It just wouldn’t be The OA without another wackadoo season finale. “Every human mind contains the multiverse,” Hap tells OA as he unveils his, or rather Dr. Percy’s, grand garden of dead bodies, and this show seems to be taking that idea to heart: there’s no other way to justify what happens at episode’s end other than by noting that it’s just as likely an outcome as any other infinite multiverse possibilities. Why not? they tell us. You got any better ideas?
But we’ll get back to that final dimensional jump in a minute. First let’s lay out the stakes one last time. OA has fully submerged herself in the identity of Nina Azarova, able to carry herself in the manner of the aristocrat and dig up memories that only her second-dimension persona would know. In this guise she has made her triumphant return to Treasure Island to face down Hap once and for all. And here is how she discovers his arboretum of the mind, where the corpses of all her friends prove fertile soil for majestic flowers with forked-path realities. (Even Jesse is here, although he died in the first dimension, not this one.)
It’s hard to keep track of how many desperate pleas Hap has made to OA by this point for her to overlook all the awful things he’s done and join him on his Science Quest. Suffice to say it’s not flying with her this time, either, especially not since Homer has finally regained his memories (so a Disney kiss would have taken care of this problem all along?) and sacrifices himself for her at the last minute. The kids in the first dimension are able to understand all of this drama going down, because BBA, instead of physically jumping to OA’s aid, can just “sense” what’s going on all around her. The movements make a triumphant return when the crew busts a move in their reality in order to ward off the giant robot dances that threaten OA.
It’s a well-sequenced shot, the only time this season has truly attempted a simultaneous cross-cutting between dimensions. And I liked the idea that, when the dancers finish, they have no way of knowing if they’ve been successful; they’re all operating solely on faith. Ultimately, it’s possible their entire journey has been for naught, especially now that this show has introduced a third dimension to the proceedings and we’re tracking further and further away from the kids’ stories. But of course the show doesn’t dwell on any of this, because that would be too easy, and there are new crazy ideas to introduce. Like, say, the idea that we are now watching the universe in which they’re actually filming The OA.
I’ll say this for the cliffhanger. On the cosmic scale of storytelling, throwing in some silly 11th-hour meta-fictional stuff is nowhere near the same level of tastelessness as an 11th-hour mass shooting. Via that metric alone, Part 2 of The OA wraps up in a better place than Part 1 did. But still, trying to piece together what exactly is happening in that ending is a headache: OA is now inhabiting the body of Brit Marling herself, who is “playing” OA on her own studio set, except that while acting out OA’s scripted demise, she has herself died? And Kareem has fulfilled his destiny by making it through the house’s rose-tinted window, which is actually just part of the same studio set, and it’s through this window that he can pluck Ian Alexander-playing-Michelle and haul him back to the dimension where he actually is Michelle? And Hap is now “Jason Isaacs,” complete with British accent, and he’s married to Marling, even though he’s still secretly scheming against OA? And the only person who seems to know he’s actually Hap is Patrick Gibson, the actor playing “Steve”?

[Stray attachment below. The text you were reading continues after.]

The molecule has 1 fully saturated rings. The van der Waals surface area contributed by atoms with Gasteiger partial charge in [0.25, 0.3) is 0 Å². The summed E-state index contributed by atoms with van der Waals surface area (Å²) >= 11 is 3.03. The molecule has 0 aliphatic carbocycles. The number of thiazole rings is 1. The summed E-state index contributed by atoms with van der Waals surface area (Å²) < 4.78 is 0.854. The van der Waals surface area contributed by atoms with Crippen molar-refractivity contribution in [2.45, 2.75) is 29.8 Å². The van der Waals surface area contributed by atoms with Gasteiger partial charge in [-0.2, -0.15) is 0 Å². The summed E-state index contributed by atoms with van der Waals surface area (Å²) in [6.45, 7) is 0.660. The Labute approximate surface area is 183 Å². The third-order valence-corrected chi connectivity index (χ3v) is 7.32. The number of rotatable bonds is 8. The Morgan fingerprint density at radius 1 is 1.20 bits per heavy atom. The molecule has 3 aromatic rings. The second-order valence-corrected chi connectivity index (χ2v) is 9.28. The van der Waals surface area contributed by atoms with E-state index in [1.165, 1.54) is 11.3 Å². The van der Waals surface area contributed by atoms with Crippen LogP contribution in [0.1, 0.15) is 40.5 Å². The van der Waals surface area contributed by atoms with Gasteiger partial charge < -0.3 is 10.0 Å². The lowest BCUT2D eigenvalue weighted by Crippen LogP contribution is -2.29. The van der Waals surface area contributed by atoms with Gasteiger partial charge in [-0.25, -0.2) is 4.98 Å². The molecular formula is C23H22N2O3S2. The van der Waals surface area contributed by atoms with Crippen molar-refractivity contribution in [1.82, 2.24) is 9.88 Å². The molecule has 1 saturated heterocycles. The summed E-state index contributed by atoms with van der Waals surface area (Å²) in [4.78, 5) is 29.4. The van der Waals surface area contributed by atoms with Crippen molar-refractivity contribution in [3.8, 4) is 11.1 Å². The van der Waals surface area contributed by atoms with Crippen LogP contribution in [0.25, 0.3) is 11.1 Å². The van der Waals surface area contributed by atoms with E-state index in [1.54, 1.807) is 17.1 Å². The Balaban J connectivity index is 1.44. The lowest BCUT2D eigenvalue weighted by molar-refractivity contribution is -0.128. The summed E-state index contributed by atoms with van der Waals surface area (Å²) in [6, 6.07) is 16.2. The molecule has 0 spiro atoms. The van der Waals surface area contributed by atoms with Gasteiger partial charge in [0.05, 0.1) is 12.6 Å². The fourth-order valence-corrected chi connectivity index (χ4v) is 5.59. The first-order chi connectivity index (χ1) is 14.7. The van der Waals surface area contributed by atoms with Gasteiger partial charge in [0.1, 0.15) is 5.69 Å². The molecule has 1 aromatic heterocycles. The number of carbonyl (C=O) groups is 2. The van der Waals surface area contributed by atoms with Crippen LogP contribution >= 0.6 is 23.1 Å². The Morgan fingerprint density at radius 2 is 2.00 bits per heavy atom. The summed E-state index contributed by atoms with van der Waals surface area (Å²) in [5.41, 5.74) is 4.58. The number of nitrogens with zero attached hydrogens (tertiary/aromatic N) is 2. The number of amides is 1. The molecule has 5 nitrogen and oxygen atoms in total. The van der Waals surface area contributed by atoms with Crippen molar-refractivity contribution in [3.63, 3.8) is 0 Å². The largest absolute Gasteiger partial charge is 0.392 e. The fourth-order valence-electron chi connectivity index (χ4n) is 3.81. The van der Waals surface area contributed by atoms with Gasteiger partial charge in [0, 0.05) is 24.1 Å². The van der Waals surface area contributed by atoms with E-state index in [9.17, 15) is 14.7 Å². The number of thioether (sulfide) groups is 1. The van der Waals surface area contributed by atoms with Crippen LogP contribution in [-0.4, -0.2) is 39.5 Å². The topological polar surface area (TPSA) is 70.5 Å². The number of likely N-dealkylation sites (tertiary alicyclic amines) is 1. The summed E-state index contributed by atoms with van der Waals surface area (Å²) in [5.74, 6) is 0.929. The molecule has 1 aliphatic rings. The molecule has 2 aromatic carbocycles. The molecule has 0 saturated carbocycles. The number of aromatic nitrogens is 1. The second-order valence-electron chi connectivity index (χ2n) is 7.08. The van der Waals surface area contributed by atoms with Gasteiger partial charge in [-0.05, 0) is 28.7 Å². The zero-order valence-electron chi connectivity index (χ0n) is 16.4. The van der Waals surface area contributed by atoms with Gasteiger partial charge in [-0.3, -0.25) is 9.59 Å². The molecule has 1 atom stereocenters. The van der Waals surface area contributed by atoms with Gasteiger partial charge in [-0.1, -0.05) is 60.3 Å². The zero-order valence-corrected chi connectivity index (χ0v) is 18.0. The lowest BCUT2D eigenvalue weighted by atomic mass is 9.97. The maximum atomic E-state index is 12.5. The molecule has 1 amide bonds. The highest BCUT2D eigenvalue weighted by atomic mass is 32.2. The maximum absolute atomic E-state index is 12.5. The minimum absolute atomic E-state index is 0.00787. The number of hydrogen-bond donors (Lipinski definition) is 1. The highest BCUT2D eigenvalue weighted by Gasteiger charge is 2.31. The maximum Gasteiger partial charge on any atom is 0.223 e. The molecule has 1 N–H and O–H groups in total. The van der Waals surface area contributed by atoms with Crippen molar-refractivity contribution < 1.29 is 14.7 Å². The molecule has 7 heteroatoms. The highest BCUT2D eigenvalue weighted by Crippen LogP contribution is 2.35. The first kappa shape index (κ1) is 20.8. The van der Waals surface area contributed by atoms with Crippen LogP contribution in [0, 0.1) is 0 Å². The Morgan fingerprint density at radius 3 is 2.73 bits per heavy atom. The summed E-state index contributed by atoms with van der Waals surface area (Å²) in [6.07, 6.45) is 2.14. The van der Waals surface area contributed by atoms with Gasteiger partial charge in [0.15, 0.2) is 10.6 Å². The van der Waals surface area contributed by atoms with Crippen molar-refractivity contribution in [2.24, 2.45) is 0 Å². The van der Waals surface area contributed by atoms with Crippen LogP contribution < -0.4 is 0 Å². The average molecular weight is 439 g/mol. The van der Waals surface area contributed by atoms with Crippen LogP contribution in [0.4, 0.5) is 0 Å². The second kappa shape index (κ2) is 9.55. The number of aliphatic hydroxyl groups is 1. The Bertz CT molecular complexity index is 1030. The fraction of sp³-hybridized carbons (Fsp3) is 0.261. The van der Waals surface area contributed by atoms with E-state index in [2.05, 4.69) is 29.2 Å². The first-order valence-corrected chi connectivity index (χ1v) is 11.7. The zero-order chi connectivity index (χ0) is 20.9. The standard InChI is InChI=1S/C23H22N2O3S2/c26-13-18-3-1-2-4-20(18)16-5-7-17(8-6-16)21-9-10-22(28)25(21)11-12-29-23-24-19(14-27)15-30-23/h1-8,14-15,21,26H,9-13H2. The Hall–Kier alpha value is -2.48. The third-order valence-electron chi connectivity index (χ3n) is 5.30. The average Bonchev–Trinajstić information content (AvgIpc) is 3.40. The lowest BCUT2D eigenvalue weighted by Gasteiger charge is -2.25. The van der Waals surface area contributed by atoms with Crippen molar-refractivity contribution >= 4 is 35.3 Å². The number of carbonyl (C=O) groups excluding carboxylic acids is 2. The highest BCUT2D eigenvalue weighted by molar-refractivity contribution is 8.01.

It’s not worth unpacking all the logical fallacies, but this twist reeks of grad-school Adaptation knockoff, setting off a bunch of smoke and mirrors just to keep your audience from seeing its way clearly through your story. Maybe it will blow some younger fans’ minds, but I know from personal experience (and so does Charlie Kaufman himself) that inserting yourself into a fictional narrative is what you do when you’re all out of other ideas. It has all the benefit of seeming clever without actually being clever. Somewhere at the core of The OA is/was many good things: visual splendor, spiritual unrest, captivating mysteries, exhilarating dance, a heartfelt message of kindness as the driving force of the universe. Finding any of that now amid all the brain-forest is a daunting task, and not something the inevitable third season would resolve.
Perhaps in lieu of allowing the characters to breathe and learn and grow on their own, this constant fidgeting with realities is all The OA has. Indeed, it may be all the show ever had.
• In case you were wondering, no, Jason Isaacs and Brit Marling are not married in real life.
• Totally fine to do a one-dimension-per-season thing! In fact, that would be a solid organizing principle. But that means wrapping up loose ends before departing each world, something this show has always been loath to do.
• After all the buildup in Episode 6, where the characters had to confront their own mortalities and failures before BBA could jump dimensions, it seems like a cheat to allow her to stay in her own reality while saving the day regardless. But it wouldn’t be the first time The OA has pulled a cheat on itself.
• On the whole, Part 2 has a leg up over Part 1. It’s better paced and less claustrophobic, makes a more evocative use of its setting, and — through Kareem — was able to at least briefly restructure its story in a way that made sense. Of course, the whole thing is utter nonsense if you haven’t seen Part 1. And with Netflix pushing an ever-more-personalized approach to our entertainment offerings, a show like The OA has no reason to try to appeal to anyone but its own most hardcore fans, who will be happy with every zig and zag this show takes. At this rate, the Part 3 finale won’t make any sense at all… but anyone watching by that point will probably love it all the same.